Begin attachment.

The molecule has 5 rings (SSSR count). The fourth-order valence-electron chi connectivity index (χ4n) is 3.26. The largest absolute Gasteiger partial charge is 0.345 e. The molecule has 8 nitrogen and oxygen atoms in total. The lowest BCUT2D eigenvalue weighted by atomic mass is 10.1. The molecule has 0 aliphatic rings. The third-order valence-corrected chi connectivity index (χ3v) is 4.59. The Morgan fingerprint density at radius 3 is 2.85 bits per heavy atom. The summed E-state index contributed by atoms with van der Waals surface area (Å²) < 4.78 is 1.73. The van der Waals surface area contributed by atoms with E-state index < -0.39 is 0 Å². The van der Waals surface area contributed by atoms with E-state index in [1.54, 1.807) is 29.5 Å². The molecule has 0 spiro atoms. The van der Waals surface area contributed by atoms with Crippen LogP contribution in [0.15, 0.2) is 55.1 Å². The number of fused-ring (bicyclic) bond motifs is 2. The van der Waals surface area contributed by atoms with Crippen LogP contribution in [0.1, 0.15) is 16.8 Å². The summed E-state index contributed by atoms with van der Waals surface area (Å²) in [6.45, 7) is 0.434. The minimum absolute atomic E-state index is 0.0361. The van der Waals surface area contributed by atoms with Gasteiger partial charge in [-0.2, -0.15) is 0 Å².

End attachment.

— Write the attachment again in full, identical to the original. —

The molecule has 5 rings (SSSR count). The fourth-order valence-electron chi connectivity index (χ4n) is 3.26. The largest absolute Gasteiger partial charge is 0.345 e. The molecule has 8 nitrogen and oxygen atoms in total. The lowest BCUT2D eigenvalue weighted by atomic mass is 10.1. The molecule has 0 aliphatic rings. The third-order valence-corrected chi connectivity index (χ3v) is 4.59. The Morgan fingerprint density at radius 3 is 2.85 bits per heavy atom. The summed E-state index contributed by atoms with van der Waals surface area (Å²) < 4.78 is 1.73. The van der Waals surface area contributed by atoms with E-state index < -0.39 is 0 Å². The van der Waals surface area contributed by atoms with E-state index in [1.54, 1.807) is 29.5 Å². The molecule has 0 spiro atoms. The van der Waals surface area contributed by atoms with Crippen LogP contribution in [0.15, 0.2) is 55.1 Å². The number of fused-ring (bicyclic) bond motifs is 2. The van der Waals surface area contributed by atoms with Crippen LogP contribution in [0.1, 0.15) is 16.8 Å². The summed E-state index contributed by atoms with van der Waals surface area (Å²) in [6.45, 7) is 0.434. The minimum absolute atomic E-state index is 0.0361. The van der Waals surface area contributed by atoms with Gasteiger partial charge in [-0.2, -0.15) is 0 Å².